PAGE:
• So,something tells me the camera is not going to eventually be sold to strangers, at least not in your lifetime. You should get it fixed and shoot a bit of film. Though likely you have a film camera, or two, kicking around.


      • I actually have the exact camera body. Somewhere. And you’re right – I don’t think this is going to strangers. In his office, Larry has a display of cameras used by various members of the family and he’s already asked to get this one, and the manual, for the display.

        (I earned the money to purchase my camera by hand-lettering a book for a woman I used to know; she taught electronic music in the 1970s – she was way ahead of her time! – and thought it would be entertaining for the textbook she was writing to be hand lettered. So, the summer before my senior year of college, I went to class all day, and stayed up late into the night lettering the book.)


      • Hand lettering was the fashion then – I am glad to see that someone made good use of related income. Our shelves still have some of those books, like the Moosewood Cookbook (a book that would have been improved with both typesetting and an index).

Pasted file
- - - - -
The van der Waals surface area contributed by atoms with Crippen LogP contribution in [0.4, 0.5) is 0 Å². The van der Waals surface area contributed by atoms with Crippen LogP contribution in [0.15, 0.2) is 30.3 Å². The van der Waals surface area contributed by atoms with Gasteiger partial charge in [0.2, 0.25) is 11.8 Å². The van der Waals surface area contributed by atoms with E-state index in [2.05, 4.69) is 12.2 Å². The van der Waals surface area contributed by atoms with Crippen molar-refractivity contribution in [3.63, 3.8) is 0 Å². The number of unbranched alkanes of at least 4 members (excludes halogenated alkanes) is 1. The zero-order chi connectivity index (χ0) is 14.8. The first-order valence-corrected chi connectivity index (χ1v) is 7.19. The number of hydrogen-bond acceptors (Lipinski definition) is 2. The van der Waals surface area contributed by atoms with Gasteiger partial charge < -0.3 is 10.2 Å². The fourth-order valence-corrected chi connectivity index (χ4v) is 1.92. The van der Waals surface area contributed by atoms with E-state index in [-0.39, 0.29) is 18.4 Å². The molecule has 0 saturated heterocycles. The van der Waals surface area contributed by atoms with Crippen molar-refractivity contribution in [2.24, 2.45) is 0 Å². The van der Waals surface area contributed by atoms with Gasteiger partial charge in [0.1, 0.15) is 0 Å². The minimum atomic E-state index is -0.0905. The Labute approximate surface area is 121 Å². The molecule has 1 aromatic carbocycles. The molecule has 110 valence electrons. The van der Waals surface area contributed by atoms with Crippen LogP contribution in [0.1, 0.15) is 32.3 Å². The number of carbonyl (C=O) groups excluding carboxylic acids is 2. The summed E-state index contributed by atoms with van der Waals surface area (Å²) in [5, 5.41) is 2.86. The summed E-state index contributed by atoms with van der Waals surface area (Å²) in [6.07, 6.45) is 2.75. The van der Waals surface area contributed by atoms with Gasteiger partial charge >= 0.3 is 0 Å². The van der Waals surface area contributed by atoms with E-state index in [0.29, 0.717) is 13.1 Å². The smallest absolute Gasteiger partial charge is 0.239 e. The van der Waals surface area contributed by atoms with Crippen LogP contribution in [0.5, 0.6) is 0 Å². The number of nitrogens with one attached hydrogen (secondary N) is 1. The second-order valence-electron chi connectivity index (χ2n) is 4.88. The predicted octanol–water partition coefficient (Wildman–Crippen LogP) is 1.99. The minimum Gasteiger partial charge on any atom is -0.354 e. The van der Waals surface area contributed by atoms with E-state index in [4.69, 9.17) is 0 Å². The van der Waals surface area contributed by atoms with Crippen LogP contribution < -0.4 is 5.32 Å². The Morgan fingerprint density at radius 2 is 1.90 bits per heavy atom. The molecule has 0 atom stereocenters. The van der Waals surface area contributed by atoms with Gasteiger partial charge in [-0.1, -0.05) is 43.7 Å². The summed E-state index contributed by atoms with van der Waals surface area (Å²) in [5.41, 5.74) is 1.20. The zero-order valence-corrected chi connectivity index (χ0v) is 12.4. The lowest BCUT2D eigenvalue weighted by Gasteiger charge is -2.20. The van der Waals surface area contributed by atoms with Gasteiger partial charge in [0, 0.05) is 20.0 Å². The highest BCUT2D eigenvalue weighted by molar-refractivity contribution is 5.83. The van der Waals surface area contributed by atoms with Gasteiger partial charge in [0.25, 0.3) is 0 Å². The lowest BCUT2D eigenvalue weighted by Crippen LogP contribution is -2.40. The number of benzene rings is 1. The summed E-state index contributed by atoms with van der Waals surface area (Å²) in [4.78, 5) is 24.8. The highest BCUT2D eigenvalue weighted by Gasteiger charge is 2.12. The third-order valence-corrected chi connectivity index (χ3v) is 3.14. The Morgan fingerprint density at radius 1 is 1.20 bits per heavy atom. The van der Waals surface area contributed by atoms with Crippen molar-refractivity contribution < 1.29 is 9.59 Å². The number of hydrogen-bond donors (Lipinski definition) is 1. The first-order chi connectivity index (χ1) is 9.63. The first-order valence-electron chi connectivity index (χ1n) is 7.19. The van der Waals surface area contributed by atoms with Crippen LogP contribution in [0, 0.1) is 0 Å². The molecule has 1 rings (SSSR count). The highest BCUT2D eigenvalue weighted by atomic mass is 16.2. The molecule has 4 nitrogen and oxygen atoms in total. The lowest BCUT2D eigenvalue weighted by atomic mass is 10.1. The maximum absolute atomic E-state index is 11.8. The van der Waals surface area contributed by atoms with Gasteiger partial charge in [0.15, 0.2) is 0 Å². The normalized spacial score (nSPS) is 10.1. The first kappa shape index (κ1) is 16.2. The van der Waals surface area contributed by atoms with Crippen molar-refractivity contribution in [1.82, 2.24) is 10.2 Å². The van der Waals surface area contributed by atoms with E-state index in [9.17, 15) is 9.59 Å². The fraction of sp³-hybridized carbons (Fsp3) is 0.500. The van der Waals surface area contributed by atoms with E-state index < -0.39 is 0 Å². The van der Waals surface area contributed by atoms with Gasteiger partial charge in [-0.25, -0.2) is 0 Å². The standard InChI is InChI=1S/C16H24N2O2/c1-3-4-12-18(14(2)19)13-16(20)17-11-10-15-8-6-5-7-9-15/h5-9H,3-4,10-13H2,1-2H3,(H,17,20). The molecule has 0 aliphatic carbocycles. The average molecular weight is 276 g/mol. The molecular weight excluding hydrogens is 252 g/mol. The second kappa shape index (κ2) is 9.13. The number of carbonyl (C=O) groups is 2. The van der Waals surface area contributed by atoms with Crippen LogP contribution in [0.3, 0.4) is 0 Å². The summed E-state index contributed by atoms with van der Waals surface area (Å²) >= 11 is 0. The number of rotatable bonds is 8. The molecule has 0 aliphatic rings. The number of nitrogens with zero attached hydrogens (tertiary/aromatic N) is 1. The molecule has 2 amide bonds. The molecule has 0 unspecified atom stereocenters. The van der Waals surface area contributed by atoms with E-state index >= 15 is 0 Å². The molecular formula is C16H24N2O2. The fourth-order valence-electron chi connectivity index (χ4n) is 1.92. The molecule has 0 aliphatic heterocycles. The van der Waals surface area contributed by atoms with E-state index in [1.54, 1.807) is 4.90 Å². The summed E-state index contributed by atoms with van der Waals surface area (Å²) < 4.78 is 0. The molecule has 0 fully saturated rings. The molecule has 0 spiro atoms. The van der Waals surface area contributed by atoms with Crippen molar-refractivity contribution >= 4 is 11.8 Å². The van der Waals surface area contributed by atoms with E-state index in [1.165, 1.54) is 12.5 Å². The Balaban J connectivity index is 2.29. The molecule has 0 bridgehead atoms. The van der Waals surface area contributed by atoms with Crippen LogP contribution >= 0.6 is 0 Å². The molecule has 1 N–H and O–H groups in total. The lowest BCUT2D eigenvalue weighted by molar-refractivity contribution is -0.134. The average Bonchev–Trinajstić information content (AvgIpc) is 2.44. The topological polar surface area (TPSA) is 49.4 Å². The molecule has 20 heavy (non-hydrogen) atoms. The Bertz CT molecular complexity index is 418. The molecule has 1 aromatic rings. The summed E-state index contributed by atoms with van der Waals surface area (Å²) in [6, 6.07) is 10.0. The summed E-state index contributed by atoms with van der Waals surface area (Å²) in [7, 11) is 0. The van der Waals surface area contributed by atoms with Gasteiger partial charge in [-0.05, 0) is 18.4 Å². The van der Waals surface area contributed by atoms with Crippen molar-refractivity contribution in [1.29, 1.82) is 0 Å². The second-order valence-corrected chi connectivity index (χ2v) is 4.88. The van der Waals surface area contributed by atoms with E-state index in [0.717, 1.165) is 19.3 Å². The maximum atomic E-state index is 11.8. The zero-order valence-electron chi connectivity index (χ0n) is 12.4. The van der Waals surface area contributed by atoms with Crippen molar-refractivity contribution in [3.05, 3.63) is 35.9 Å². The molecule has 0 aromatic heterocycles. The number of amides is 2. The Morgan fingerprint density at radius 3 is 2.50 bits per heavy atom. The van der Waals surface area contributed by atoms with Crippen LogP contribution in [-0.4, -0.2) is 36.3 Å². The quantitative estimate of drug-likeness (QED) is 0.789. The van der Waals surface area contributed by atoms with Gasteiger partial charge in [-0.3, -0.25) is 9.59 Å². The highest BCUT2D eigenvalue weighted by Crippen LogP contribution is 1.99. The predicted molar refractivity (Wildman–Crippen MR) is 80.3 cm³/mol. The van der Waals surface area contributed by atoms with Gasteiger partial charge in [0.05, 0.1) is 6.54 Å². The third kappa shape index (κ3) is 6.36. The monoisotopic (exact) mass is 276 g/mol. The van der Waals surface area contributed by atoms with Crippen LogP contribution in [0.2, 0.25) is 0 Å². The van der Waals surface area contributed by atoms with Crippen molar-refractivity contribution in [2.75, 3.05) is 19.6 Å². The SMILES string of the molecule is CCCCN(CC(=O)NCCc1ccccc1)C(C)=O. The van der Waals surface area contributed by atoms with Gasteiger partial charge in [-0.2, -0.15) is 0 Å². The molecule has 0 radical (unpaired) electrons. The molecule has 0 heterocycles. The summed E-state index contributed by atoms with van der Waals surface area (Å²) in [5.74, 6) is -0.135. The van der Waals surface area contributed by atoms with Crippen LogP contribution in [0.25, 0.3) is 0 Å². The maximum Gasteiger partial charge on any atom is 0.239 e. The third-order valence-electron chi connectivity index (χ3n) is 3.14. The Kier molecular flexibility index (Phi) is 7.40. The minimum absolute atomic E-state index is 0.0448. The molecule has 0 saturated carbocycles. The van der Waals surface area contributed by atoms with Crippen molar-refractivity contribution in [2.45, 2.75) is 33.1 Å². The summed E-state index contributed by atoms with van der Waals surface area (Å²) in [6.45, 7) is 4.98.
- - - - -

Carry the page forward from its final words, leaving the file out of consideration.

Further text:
And, what a fitting next stopping point for your dad’s camera – out of a dark drawer and into it’s natural habitat, the light.


      • I have the Moosewood Cookbook, too! It’s stuck in the Inertia Section – cookbook I never use, but don’t get rid of. Its closest neighbors are “The Provence Cookbook” and a book with the ridiculous title of “A Painter’s Kitchen: Recipes from the Kitchen of Georgia O’Keeffe.” (That shelf is rather eclectic.)


      • How can I resist? Our Moosewood Cookbook is sandwiched between Indian Vegetarian Cooking (a terrific book) and Roald Dahl’s Even More Revolting Recipes (I don’t recall that we have ever used that one).


      • “Sandwiched” – I see what you did there!


  4. I have been going through similar drawers of my grandfather’s for a year now. Among the junk, there are precious things that evoke beautiful memories. Take your time and enjoy that part of it. 🙂


  5. I don’t envy your situation at all. When my uncle passed, the only things I wanted to keep were the things that were important to him, the most important being the Purple Heart. Over the years I’ve come to realize that it’s not the number of objects you keep but the importance of those objects. Clearly, this was the only thing to do since there was no real value (financially) to any of things he left but the satisfaction is in keeping those things that keep that memory alive.


    • I know – it’s sort of odd the things that take on great value. My proudest family heirloom is a book of poetry that my great aunt wrote in the 1940s. And I never even met her; I just like knowing there was a poet in the family. (It makes some things make more sense.)


  6. I’ve been through this, and I know how difficult and emotional it can be.
    You just take one day at a time, and listen to your heart.


  1. Pingback: To be sold eventually to strangers, 2 | One Day | One Image